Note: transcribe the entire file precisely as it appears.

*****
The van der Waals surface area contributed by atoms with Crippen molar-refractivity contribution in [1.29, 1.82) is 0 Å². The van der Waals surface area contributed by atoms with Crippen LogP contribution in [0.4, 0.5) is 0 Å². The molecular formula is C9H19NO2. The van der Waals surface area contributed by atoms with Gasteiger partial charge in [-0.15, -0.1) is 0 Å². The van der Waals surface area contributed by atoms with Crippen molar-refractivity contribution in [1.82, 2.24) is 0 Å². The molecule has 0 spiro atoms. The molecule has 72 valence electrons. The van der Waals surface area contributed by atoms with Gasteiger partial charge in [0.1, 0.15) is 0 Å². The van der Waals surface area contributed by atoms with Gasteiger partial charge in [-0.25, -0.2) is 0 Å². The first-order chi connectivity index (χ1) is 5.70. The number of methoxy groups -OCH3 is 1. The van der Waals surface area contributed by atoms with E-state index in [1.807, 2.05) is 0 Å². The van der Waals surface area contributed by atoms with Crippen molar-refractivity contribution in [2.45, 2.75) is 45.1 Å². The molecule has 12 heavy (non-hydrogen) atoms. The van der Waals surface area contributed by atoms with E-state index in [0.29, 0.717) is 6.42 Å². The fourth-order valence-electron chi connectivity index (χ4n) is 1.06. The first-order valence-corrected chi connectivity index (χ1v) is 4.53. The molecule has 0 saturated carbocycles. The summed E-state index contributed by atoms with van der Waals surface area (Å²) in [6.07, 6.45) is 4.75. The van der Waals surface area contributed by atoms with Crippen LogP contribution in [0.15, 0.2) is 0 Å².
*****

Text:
The van der Waals surface area contributed by atoms with Crippen molar-refractivity contribution in [1.29, 1.82) is 0 Å². The van der Waals surface area contributed by atoms with Crippen LogP contribution in [0.4, 0.5) is 0 Å². The molecular formula is C9H19NO2. The van der Waals surface area contributed by atoms with Gasteiger partial charge in [-0.15, -0.1) is 0 Å². The van der Waals surface area contributed by atoms with Crippen molar-refractivity contribution in [1.82, 2.24) is 0 Å². The molecule has 0 spiro atoms. The molecule has 72 valence electrons. The van der Waals surface area contributed by atoms with Gasteiger partial charge in [0.1, 0.15) is 0 Å². The van der Waals surface area contributed by atoms with Gasteiger partial charge in [-0.25, -0.2) is 0 Å². The first-order chi connectivity index (χ1) is 5.70. The number of methoxy groups -OCH3 is 1. The van der Waals surface area contributed by atoms with E-state index in [1.807, 2.05) is 0 Å². The van der Waals surface area contributed by atoms with Crippen molar-refractivity contribution in [2.45, 2.75) is 45.1 Å². The molecule has 12 heavy (non-hydrogen) atoms. The van der Waals surface area contributed by atoms with E-state index in [0.29, 0.717) is 6.42 Å². The fourth-order valence-electron chi connectivity index (χ4n) is 1.06. The first-order valence-corrected chi connectivity index (χ1v) is 4.53. The molecule has 0 saturated carbocycles. The summed E-state index contributed by atoms with van der Waals surface area (Å²) in [6.07, 6.45) is 4.75. The van der Waals surface area contributed by atoms with Crippen LogP contribution in [0.15, 0.2) is 0 Å².